Madeline Grant is Digital Officer at the Institute of Economic Affairs.
Giles Coren hates Jane Austen. So much, in fact, that within the last 48 hours he’s written a searing thinkpiece, argued with David Baddiel on the Today Programme, and appeared in a “Why I Hate Jane Austen” documentary.
In doing so, he joins the likes of Mark Twain and DH Lawrence in a long line of smart men who’ve fundamentally misunderstood what Jane Austen is about. Chief amongst his quibbles is the marriage focus of Austen’s novels.
“Just when you think she’s never going to get married… guess what? She does! And so do all the others.”
To Austen lovers, this is perhaps one of the most grating criticisms. Male writers like Dickens or Shakespeare are rarely reprimanded for ending their comedies in marriage (as most comedies do). Indeed, As You Like It concludes with no fewer than four weddings – a number unmatched by any Austen novel.
Yet Coren’s piece speaks to a much wider misreading, as Baddiel puts it, one which views Austen as the “jolly, acerbic, dry maiden aunt who’s obsessed with love because she was unlucky in love herself.”
Interestingly, economists are leading the way in giving Austen’s work the serious, socio-political examination it deserves. One recent book, by UCLA Professor Michael Chwe, posits Austen as a proto-John Nash, citing her novels as “game theory textbooks”.
Thomas Piketty’s Capital in the Twenty-First Century, meanwhile, takes the incomes of Austen’s characters to support his arguments about the persistence of inherited wealth. Though we might disagree on Piketty’s broader conclusions, he is absolutely right to view Austen’s novels as important markers of economic history.
Far from being the aloof, sterile love stories many readers imagine, these works are deeply engaged with the economic realities of Georgian and Regency England.
During Austen’s adult life, Britain was punctuated by a series of economic crises, including a doubling of consumer prices, unprecedented national debt triggered by the Napoleonic Wars, waves of recession, banking crises, the debasement of coinage, a major economic crash, and two periods of depression.
When Austen began writing Sense and Sensibility in 1795, Britain had been experiencing drastic inflation for several decades. Between 1750 and 1794, the price of consumer goods doubled, though wages only increased by 25%. As one critic notes: ‘at least some of the Dashwoods’ fiscal problems are likely driven by the extreme loss of purchasing power due to inflation.’
Understanding the financial woes underpinning Sense and Sensibility adds weight to their plight, and makes John Dashwood’s failure to support his sisters still more unpalatable.
Austen’s plots do indeed hinge on marriage, in the broadest sense. Given the limited choices available to women at the time, and the heightened importance of marriage in such societies, how could they not?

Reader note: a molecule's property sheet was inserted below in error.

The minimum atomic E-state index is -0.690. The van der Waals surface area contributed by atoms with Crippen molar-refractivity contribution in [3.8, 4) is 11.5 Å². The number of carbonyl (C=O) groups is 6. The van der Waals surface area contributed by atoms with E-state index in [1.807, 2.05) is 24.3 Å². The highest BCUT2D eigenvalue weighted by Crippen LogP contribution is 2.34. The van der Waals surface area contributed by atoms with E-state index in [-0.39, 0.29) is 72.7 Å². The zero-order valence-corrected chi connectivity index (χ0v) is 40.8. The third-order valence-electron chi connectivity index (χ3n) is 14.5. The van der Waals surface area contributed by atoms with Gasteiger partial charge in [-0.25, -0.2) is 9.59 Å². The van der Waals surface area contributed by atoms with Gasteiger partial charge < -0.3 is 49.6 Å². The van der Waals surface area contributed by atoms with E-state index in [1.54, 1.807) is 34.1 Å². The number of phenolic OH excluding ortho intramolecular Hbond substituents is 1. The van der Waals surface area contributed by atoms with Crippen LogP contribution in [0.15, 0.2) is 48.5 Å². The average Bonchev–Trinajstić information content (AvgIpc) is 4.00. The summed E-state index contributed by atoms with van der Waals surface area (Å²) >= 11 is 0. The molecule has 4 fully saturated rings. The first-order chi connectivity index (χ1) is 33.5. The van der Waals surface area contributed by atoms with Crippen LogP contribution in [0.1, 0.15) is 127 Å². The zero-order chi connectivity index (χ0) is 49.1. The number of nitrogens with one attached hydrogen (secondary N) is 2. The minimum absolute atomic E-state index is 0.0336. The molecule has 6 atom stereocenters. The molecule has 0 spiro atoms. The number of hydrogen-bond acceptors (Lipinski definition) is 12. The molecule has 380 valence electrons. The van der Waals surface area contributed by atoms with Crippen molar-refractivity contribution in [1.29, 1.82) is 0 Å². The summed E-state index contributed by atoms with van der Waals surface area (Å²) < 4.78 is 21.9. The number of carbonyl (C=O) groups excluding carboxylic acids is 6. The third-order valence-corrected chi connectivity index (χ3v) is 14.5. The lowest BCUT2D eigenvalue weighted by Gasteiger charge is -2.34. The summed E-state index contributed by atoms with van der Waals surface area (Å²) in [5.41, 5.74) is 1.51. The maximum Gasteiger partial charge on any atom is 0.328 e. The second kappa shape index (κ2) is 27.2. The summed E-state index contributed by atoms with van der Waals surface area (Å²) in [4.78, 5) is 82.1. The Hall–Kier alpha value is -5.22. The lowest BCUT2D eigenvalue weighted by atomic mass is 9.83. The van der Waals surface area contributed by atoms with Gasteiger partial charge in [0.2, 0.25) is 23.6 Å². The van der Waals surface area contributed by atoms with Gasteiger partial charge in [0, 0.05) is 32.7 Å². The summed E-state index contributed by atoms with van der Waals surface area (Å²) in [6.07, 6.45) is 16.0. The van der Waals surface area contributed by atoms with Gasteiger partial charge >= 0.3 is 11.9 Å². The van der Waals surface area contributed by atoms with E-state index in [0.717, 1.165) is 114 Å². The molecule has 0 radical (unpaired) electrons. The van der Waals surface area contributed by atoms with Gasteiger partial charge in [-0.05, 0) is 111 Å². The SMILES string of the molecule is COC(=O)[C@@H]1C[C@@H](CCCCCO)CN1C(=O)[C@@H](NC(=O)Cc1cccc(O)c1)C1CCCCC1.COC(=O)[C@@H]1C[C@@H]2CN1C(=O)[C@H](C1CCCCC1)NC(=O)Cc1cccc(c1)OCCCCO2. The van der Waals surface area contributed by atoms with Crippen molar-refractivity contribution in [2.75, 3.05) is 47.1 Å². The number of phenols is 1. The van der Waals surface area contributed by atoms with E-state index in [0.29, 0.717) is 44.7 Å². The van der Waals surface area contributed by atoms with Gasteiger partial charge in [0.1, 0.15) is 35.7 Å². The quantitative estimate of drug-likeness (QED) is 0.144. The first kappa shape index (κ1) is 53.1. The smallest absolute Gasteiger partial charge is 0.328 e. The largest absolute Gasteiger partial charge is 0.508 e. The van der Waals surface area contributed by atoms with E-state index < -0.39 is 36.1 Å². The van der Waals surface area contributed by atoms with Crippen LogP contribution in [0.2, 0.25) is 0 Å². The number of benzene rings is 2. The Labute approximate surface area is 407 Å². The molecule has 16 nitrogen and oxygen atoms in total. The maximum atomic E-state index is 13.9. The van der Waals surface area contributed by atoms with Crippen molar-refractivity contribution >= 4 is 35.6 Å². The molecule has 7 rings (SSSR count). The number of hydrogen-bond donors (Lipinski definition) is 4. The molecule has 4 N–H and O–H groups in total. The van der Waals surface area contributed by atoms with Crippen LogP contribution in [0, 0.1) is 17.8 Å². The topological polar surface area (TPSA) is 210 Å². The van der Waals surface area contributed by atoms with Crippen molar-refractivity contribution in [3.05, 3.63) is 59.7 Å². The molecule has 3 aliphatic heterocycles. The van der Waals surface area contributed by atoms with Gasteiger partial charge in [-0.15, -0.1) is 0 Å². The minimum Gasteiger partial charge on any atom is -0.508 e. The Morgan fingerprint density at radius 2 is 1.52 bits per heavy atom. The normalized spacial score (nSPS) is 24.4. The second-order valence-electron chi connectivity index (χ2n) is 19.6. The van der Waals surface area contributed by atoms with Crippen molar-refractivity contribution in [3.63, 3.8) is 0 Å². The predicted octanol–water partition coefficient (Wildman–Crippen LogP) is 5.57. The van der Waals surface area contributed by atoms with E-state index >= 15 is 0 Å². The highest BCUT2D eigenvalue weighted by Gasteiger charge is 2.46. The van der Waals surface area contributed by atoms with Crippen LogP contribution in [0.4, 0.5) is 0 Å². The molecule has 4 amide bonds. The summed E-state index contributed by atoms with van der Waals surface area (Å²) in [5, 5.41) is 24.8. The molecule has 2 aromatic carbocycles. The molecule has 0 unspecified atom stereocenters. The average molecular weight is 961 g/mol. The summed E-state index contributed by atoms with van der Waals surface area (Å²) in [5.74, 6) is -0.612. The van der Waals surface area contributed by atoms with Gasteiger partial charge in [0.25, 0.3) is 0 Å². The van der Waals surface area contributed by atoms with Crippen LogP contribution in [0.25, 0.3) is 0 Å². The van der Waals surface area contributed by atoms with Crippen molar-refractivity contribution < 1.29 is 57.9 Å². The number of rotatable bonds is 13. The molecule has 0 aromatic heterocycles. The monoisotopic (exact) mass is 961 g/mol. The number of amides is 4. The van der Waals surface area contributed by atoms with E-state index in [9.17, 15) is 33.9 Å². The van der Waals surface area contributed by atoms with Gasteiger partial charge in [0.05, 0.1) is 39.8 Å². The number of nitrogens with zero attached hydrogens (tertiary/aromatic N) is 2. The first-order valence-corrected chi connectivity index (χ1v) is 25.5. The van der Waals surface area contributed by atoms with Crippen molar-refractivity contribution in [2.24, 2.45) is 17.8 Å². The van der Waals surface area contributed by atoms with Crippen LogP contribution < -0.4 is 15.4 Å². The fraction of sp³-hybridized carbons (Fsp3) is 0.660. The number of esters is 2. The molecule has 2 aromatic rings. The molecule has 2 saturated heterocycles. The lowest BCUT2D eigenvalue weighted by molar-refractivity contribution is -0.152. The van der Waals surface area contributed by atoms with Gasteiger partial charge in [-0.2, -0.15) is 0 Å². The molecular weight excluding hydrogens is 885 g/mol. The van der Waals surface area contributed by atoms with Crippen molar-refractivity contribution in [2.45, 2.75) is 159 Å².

But modern readers often overlook the fact that Austen’s women are intelligent decision-makers, conscious of their worth in a harsh marriage market. As Henry Tilney, the hero of Northanger Abbey notes, proposals offer a rare moment of female autonomy – though men are given “the advantage of choice”, women have the ultimate “power of refusal.”
Take Charlotte Lucas’s decision to accept Mr Collins’s proposal in Pride and Prejudice – usually seen as pragmatism at best, gold-digging opportunism at worst. When judged in the light of her financial situation, however, Charlotte’s engineering of her own fate starts to look far more rational.
Charlotte is 27 years old, and already considered ‘on the shelf’ by contemporary standards. Despite making a modest fortune in trade (enough to purchase a nearby estate) – her father Sir William Lucas, like Mr Bennet, has failed to put money aside to settle dowries on his daughters. Charlotte correctly perceives marriage as her only feasible option; certainly preferable to living as an unwanted burden on whichever of her brothers ends up taking her in.
While none of the Bennet sisters have any dowry of note, their beauty and comparative youth confer a market value that affords them more choice. Indeed, fully aware of his annual income (“10,000 a year”) and his large estate in Derbyshire, Elizabeth declines Mr Darcy’s first proposal of marriage. Darcy would never have had to propose to Charlotte Lucas twice.
Though Elizabeth’s initial reaction to Charlotte’s engagement is one of muted disgust, her later assessment suggests that she has partially accepted this mercenary way of thinking. “In a prudential light” she tells Mr Darcy, “it is certainly a very good match for her.”
Through such examples, Austen suggests that many – possibly most – Georgian marriages were driven by economic imperatives. But, in examining why her heroines have been afforded so little choice, Austen ensures that her novels never defend the problematic status quo.
The concept of marriage has changed dramatically, especially in developed economies, so we need emotional and economic empathy to grasp that Austen still has a lot to teach us. But five minutes in Elizabeth Bennet or Charlotte Lucas’s shoes would show Giles Coren just how wrong he is.